After we finished our meal, we wandered in the pleasant heat of the afternoon up the peninsula that forms Luang Prabang’s old city. There are many old Buddhist temples in the city, and while we moved our feet despite the laziness that comes from filling oneself with good food, we visited some of them.

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The kids in the yard of the primary school downtown play a rousing game of soccer.

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You cannot wear shoes inside a Buddhist temple.

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Kelsey outside one of the larger temples, wearing a traditional Lao skirt she bought the night before at the market. She received many compliments from Lao women about it.

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One of the Buddhist temples in old Luang Prabang.

When we came to the northern tip of the peninsula, we walked down the path through the trees to the edge of the water, where we saw a bamboo bridge over the mouth of the tributary into the Mekong river. Several monks were crossing it from the other side, where we could see a further path. Laos is full of Buddhist monks; it is a tradition for boys to become monks for at least three or so months, and many of them stay monks for much longer, if not a lifetime.

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As we continued on the path on the other side of the river, we came to the banks of the Mekong, where a small bamboo shack was perched on the edge of solid ground. They sold food, tropical drinks and Beer Lao with a beautiful river vista. We bought a couple of beers and welcomed the chance to sit in the shade after walking in the sun. We both pulled out our books and began to read and relax.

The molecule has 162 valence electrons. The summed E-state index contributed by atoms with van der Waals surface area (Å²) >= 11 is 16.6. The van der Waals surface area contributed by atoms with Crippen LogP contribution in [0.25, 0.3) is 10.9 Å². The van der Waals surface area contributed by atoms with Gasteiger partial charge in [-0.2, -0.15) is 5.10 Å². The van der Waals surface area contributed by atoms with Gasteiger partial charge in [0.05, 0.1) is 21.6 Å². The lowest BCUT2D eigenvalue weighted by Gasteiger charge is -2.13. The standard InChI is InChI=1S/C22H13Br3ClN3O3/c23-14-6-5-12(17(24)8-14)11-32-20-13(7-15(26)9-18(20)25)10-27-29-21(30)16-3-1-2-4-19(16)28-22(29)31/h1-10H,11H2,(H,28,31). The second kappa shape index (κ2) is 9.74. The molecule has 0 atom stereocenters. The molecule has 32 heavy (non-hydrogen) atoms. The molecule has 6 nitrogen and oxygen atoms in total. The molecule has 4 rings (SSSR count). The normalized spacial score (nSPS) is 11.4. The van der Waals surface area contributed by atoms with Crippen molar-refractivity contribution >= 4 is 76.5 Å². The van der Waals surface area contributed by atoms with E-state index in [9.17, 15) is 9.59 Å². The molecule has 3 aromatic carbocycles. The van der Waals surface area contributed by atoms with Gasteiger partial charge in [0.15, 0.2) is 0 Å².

After about fifteen minutes or so, a traveler named Salman asked if we would join him to go net fishing a bit upriver, since it was cheaper for a group than for an individual. We agreed and one of the shack’s owners, Ay (pronounced like the letter “A”) prepared his net and his small boat for the three of us to go about a kilometer up the Mekong to learn to fish with a net. Salman had traveled around Asia for a couple of months after finishing a study-abroad program in Hong Kong (or was it Singapore?) Kelsey and I couldn’t help but be jealous of the many travelers we met who had the luxury of several months of travel time throughout this wonderful land. Our two weeks seemed increasingly like we were just getting our feet wet.

As the sun set over the Mekong, we three spent about an hour and a half learning to cast the net from Ay. None of us caught anything but the experience was delightful. The rocks were sharp though – this was one time I regretted not bringing my sandals to Asia.

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As we floated back to the other side of the river, Ay mentioned how he takes people up the Mekong to other towns. We had heard great things about Nong Khiaw to the north, which Ay said was one of his favorite boat trips due to the beautiful scenery on the way. We agreed to meet him at 06:00 the next morning to set out at sunrise for a seven-hour ride north to Nong Khiaw. Later I found out that we probably overpaid a bit, but it was worth every penny.